The legal age to create a will in the Dominican Republic is 18 years old. Although you can seek the assistance of an attorney to draft a will, it is not a requirement. In the Dominican Republic, it is a common tradition for families to have a “generation will” that is passed down from generation to generation, usually given to the heirs in the family. This is not a mandatory process, but it is a long-standing tradition in the country.
In terms of inheritance, the order of beneficiaries is similar to that of the United States, with the exception that the children are first in line, followed by parents and siblings, grandparents, uncles and aunts, then the spouse. If there are no surviving relatives, the estate goes to the state. The money is divided equally among the beneficiaries, starting from the highest rank to the lowest. Unlike the United States, there is no provision for Elective Shares or a spouse receiving a set amount and half of the remaining money.
It is surprising to note that the spouse is only eligible to inherit after the other four options have passed away. This rule is not often relevant in the Dominican Republic, as most families with step-children consider all children to be equal and therefore deserving of inheritance.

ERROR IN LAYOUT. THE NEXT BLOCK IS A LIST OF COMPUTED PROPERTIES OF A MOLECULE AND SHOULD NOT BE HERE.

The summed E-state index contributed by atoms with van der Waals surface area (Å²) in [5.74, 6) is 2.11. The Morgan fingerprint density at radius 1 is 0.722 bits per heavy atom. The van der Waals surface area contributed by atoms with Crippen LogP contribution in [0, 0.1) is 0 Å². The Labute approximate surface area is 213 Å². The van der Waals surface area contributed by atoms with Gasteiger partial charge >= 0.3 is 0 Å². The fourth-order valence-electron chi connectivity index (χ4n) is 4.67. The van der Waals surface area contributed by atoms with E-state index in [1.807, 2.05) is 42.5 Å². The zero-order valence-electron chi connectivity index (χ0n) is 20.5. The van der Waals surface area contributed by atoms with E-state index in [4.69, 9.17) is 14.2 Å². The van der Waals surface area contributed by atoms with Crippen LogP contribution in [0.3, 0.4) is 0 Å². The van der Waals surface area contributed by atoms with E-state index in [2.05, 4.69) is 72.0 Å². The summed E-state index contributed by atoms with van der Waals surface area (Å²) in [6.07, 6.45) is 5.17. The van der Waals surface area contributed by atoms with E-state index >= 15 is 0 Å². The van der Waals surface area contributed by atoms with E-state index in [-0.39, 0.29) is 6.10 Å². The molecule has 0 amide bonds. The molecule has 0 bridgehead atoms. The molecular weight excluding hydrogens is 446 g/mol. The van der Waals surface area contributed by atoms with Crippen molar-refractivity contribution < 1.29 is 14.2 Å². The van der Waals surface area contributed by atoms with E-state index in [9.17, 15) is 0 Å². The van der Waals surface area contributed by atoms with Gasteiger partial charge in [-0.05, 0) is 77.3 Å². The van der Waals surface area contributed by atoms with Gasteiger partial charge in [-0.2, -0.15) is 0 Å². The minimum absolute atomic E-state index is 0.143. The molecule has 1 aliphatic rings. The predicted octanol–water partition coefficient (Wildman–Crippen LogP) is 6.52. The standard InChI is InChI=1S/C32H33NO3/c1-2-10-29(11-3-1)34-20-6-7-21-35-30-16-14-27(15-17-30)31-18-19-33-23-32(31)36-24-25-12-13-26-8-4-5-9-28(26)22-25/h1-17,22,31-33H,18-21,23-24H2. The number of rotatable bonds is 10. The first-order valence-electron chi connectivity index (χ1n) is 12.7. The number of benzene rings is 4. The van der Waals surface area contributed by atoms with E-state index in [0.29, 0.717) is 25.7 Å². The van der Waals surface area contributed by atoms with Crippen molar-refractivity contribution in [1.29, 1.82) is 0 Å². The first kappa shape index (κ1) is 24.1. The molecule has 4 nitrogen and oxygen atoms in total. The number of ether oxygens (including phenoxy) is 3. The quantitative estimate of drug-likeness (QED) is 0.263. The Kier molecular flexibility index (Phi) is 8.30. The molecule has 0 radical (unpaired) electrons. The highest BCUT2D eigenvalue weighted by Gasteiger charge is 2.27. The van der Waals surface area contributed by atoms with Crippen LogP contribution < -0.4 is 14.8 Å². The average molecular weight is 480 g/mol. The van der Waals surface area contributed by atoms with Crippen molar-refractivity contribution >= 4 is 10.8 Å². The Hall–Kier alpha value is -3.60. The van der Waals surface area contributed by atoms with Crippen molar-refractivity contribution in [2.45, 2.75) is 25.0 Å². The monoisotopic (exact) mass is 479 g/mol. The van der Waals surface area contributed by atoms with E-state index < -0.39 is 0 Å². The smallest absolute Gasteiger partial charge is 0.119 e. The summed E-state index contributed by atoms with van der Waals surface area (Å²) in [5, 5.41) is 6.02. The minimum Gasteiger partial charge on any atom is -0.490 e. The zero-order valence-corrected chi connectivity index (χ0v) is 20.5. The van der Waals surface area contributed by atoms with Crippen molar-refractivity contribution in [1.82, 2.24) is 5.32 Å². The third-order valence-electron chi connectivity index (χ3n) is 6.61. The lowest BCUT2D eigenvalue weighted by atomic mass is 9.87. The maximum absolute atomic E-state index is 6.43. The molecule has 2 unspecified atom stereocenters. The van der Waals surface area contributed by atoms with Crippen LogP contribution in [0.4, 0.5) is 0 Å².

In terms of taxes, inheritance is levied at a flat rate of 3% for properties, and gift taxes are taxed at a flat rate of 25%. Both Dominican and foreign individuals, whose last place of residence was in the Dominican Republic, are subject to Dominican inheritance taxes. The inheritance of property located in the Dominican Republic is also subject to these taxes, regardless of the nationality or residence of the deceased person.
Law #288-04 lowered the inheritance tax rate to 3% of the estate value, after deductions, as determined by tax authorities. Medical and funeral expenses, debts, and mortgages can also be deducted. The rate increases to 4.5% for beneficiaries who do not reside in the Dominican Republic.
Beneficiaries must file a declaration with the tax authorities within 90 days of the death of the decedent, with a possible extension of an additional three and a half months in complex cases. Delays in filing may result in a 2% per month penalty, up to a maximum of 50% of the owed tax.